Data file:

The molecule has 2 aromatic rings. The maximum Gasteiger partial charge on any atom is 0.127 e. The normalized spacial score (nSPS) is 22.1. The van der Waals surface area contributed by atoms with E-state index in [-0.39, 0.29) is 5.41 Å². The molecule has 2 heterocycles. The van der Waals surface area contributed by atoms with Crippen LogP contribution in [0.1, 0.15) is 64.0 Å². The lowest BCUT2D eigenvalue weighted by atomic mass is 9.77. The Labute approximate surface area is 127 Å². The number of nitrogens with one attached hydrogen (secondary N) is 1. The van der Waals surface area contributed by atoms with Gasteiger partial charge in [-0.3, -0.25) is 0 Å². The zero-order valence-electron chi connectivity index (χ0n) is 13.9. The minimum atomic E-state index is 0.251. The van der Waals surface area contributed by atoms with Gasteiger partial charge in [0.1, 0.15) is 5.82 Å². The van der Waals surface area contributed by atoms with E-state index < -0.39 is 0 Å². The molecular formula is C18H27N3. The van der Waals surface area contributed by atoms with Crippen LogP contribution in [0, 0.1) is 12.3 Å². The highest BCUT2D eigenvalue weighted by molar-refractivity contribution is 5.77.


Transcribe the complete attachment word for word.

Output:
The molecule has 2 aromatic rings. The maximum Gasteiger partial charge on any atom is 0.127 e. The normalized spacial score (nSPS) is 22.1. The van der Waals surface area contributed by atoms with E-state index in [-0.39, 0.29) is 5.41 Å². The molecule has 2 heterocycles. The van der Waals surface area contributed by atoms with Crippen LogP contribution in [0.1, 0.15) is 64.0 Å². The lowest BCUT2D eigenvalue weighted by atomic mass is 9.77. The Labute approximate surface area is 127 Å². The number of nitrogens with one attached hydrogen (secondary N) is 1. The van der Waals surface area contributed by atoms with Gasteiger partial charge in [-0.3, -0.25) is 0 Å². The zero-order valence-electron chi connectivity index (χ0n) is 13.9. The minimum atomic E-state index is 0.251. The van der Waals surface area contributed by atoms with Gasteiger partial charge in [0.1, 0.15) is 5.82 Å². The van der Waals surface area contributed by atoms with E-state index < -0.39 is 0 Å². The molecular formula is C18H27N3. The van der Waals surface area contributed by atoms with Crippen LogP contribution in [0, 0.1) is 12.3 Å². The highest BCUT2D eigenvalue weighted by molar-refractivity contribution is 5.77.